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I just experienced this at the end of September. The nursing home had my mom so messed up and they put her in the psych ward of a crappy hospital and tried all different drugs to try to help with her anxiety levels. Nothing worked and they had her strapped in a wheelchair all day. It was horrible to see but I know that she was so unsteady on her feet that she would fall if she would get up and she did fall numerous times during the night getting out of bed. That being said, mom would pretend also that she was sleeping when we would visit. I had not been there for a little over a week and my daughter had asked to visit her grandma. When we got there to our surprise, mom had declined so much that it took our breath away and I actually cried when I saw what had happened within a weeks time. She still knew us which made my happy that she saw my child. However they told me mom had not been eating for about 5 days. I came back two days later and she was still not eating. I knew in my heart she had given up and was dying. I told the social worker and the doctor she was dying and needed to be in hospice that day and they agreed and did the paper work. Mom was moved the next moring to hospice. Thank God for them. They helped mom relax and we were all there for the next 4 days saying our goodbyes and spending those finals moments on earth with our mom. Even though mom was sleeping most of the time when her brother and sister came into the room after not having seen her for months she started to cry even though she could not speak. She also cried to me when I held her head and prayed with her. It was one of the most difficult things I have ever had to endure in my life as I was her caregiver for 9 years in my home. It was also the most rewarding experience because I was able to help mom through this horrid disease even though at times it was so difficult. I was able to be with her when she left this world and my heart is happy because she left the way she lived her life. With dignity and respect. If you loved one is not eating or drinking, please let them go the way my mom went. It is the greatest gift you can give anyone you love. Let them leave this world knowing they are so loved but yet they are leaving on their terms. God Bless everyone who has to make this decision going foward. I'm proud of my decison and did what my mom wanted.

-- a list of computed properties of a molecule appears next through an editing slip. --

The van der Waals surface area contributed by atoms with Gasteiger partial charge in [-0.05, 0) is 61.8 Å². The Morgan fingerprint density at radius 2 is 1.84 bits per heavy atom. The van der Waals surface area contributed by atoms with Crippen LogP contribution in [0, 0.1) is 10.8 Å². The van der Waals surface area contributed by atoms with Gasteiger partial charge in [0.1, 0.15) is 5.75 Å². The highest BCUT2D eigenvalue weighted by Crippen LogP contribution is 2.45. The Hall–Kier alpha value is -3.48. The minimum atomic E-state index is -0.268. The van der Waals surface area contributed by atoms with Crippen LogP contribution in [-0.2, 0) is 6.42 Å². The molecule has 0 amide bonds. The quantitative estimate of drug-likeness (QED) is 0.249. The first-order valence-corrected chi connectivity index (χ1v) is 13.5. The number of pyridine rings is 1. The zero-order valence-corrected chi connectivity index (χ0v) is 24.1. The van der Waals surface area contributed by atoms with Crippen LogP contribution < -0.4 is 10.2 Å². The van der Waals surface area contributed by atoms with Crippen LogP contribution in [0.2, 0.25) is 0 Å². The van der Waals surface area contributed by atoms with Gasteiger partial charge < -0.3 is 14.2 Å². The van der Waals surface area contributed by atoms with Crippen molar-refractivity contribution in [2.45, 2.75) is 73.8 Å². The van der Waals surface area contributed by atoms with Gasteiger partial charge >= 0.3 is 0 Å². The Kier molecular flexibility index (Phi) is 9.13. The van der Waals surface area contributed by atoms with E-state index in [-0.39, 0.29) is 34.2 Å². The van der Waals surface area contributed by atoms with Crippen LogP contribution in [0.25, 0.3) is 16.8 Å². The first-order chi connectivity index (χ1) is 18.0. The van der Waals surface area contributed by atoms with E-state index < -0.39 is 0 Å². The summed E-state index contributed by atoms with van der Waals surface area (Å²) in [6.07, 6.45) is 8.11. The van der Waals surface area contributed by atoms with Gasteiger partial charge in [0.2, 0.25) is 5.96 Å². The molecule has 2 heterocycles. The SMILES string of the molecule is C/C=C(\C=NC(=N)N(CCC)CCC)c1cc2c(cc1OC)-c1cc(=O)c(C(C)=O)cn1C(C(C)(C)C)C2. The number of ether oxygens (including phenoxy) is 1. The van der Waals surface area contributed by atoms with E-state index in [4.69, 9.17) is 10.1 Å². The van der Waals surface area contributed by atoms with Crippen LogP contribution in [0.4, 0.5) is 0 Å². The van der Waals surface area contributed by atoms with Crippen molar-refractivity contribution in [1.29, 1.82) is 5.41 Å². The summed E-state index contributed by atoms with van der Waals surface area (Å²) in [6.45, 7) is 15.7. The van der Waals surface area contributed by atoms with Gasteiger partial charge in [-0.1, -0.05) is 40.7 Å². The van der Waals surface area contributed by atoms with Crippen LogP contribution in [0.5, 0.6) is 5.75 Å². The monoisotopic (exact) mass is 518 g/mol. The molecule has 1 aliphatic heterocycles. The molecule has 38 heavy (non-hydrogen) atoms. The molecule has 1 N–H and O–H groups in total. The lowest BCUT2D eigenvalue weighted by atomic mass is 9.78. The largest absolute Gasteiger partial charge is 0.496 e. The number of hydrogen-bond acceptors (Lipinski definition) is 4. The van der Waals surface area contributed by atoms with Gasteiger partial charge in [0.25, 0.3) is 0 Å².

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Yes, her body is starting to shut down, and it will only get worse. Remember, Alzheimer's disease is a terminal condition. When your brain doesn't want to work anymore, then your body will follow. Does she have an Advance Directive in place? If she has a DNR (Do not resuscitate) order with the nursing home, then they will follow her instructions and not give her any life-saving methods. Probably the awake person you saw with the visitors, was a rally, but the next day she didn't have anything happening, so she slept. People will last for an anniversary, or birthday, or some big event, followed by death. Pray she is making her wishes known by her actions. God bless you all.
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My dear husband of 63 years had Parkinson's and chose to not eat or drink fluids. Many years ago we had our wishes known and written out - DNR and no heroic measures so I made him comfortable and went along with his wishes. I am blessed that I had the health and strength to take care of him and was able to keep him at home and for that I am forever thankful for prayers answered. It was a peaceful passing and hope your Mother will have such an experience.
Joy
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Mom has an advanced directive in place and I fully support her right to choose to die if that is what she's doing. I was just wondering if she has the capacity to understand a choice to die considering her dementia. Thank you smg2013 for your supportive comment. On a side note, my brother visited her yesterday- he hadn't seen her since July (lives far away) and he felt that Mom didn't know him or his wife. So sad for him. I just feel so bad for Mom that she's so unhappy. I hope for all our sakes that the end comes quickly and peacefully. She wouldn't want this life. No one would.
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We are fighting these exact choices, in a different situations and setting with my mom now. She's had TIA's and dementia following a TBI from acute increased carbon dioxide after a surgery 5 years ago. over the last five years she has really struggled with everything she loses and can't do anymore. Two weeks ago she decided she was done, since then it's went down hill quickly. Yes my mom probably has an infection, though they can't figure out where, but she has decided it is time to go. This is the hardest thing I have ever faced and I wake up everyday waiting. My prayers and thoughts are with you. My only sanity now is this is mom's choices and she will not be sad about all she has loss soon.